Freedom of Information…Unless Agencies Decide Otherwise?December 11, 2018
On Friday, the Yale Law School Media Freedom and Information Access law clinic filed a complaint against FDA, HHS, and NIH alleging violations of the Administrative Procedure Act based on Section 801 of the FDA Amendment Act (FDAAA), which requires results reporting of clinical trials to the defendant agencies. Filed on behalf of a journalism professor and reporter, Charles Seife, and a physician, the President of the Center for Science in the Public Interest, and former FDA official, Peter Lurie, the suit alleges that defendants acted arbitrarily and capriciously in their interpretation of FDAAA 801 to apply only to trials completed after January 18, 2017 and in their application of FDAAA 801 by failing to issue statutorily-required notices of noncompliance and post them on ClinicalTrials.gov.
As we explained when the final rule implementing FDAAA 801 was published in October 2016, FDAAA 801 requires the submission and posting of registration and results information of applicable clinical trials, including both approved, licensed or cleared products and unapproved, unlicensed, or uncleared products. If the product has not been approved, licensed or cleared at the time of a trial completion, basic results information must be reported within 30 days of approval. The final rule added a de facto exemption for clinical trials of unapproved products with a primary completion date before the rule’s effective date; as such, products with a primary completion date prior to January 18, 2017 were exempted from the reporting requirement. The rule also required the agency defendants to maintain a registry and results data bank, which they did via the ClinicalTrials.gov website, along with public notices of violations of these reporting requirements.
Plaintiffs raise the argument that the de facto reporting exemption for studies with a primary completion date prior to January 18, 2017 exceeds the statutory authority set forth in FDAAA 801. Without basic results information, Plaintiffs argue that their efforts to characterize the integrity of clinical trial enterprise and complete research into evidence development and dissemination are harmed by this arbitrary and capricious interpretation.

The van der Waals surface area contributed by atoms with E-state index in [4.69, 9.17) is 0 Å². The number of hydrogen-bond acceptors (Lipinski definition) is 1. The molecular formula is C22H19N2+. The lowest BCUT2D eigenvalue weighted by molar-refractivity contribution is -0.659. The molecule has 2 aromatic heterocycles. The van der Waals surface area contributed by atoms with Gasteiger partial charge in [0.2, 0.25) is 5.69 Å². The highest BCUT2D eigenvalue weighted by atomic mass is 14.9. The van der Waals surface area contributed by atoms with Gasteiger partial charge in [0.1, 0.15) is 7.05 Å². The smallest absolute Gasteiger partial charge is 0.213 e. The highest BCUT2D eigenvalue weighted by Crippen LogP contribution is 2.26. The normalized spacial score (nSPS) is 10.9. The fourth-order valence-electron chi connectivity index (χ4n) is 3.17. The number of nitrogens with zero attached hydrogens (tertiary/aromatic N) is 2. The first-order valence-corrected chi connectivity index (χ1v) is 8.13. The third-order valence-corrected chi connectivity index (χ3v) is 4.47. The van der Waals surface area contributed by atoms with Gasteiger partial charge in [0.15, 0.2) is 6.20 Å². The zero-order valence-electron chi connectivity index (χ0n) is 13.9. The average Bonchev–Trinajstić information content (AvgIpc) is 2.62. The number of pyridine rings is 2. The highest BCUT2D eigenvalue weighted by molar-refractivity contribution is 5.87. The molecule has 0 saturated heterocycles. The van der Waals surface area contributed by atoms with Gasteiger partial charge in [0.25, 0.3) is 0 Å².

Additionally, plaintiffs allege that the agency defendants have failed to comply with their congressionally-mandated obligation to issue and publicly post notices of FDAAA violations. Despite public knowledge of widespread noncompliance with the statute, defendants have not issued a single public notice of noncompliance on ClincialTrials.gov, as required by statute. Nor have defendants implemented a public search function for notices of noncompliance on ClincialTrials.gov, as required by statute. Plaintiffs allege that this failure to comply with the FDAAA 801 requirements “constitutes agency action unlawfully withheld and/or unreasonably delayed, in violation of 5 U.S.C. § 709(a).” Plaintiffs cite, amongst other studies, AllTrials data stating that that only 60.8% of applicable clinical trials with completion dates on or after the FDAAA Final Rule effective date, January 18, 2017, have publicly reported results on ClinicalTrials.gov.
Plaintiffs request that the U.S. District Court for the Southern District of New York (SDNY) strike down portions of the final rule exempting studies with primary completion dates prior to January 18, 2017 from mandatory reporting obligations. Further, Plaintiffs ask that SDNY compel defendants to issue noncompliance notices and provide them in an easily-searchable database on ClinicalTrials.gov.
To the best of our knowledge, this is the first litigation arising from FDAAA 801. It’s an interesting tactic, reminiscent of suits brought under FOIA to require agencies and officials to enforce the law (i.e., the FOIA project, EPIC). Because of the strong statutory language with respect to notice of violations in 42 U.S.C. § 282(j)(5)(E)(i)–(ii), plaintiffs do have a persuasive argument that, in this instance, Congress explicitly intended to curtail agency enforcement discretion, and perhaps it will survive a motion to dismiss. But given the extent of Chevron deference and an agency’s discretion to enforce, there is a good possibility that this case will be dismissed.
Nevertheless, the case highlights the lack of transparency in the federal government. While this action is obviously limited to only the three relevant agencies, the overarching issues surrounding transparency seem to be par for the course across all of government right now. FDAAA was clearly passed to provide transparency for the purposes of research integrity, scientific progress, and prevent duplication of unsafe and unsuccessful trials.
Yet here we are, 11 years later, plaintiffs still need to sue to get access to information statutorily-mandated clinical trial information disclosed to the public.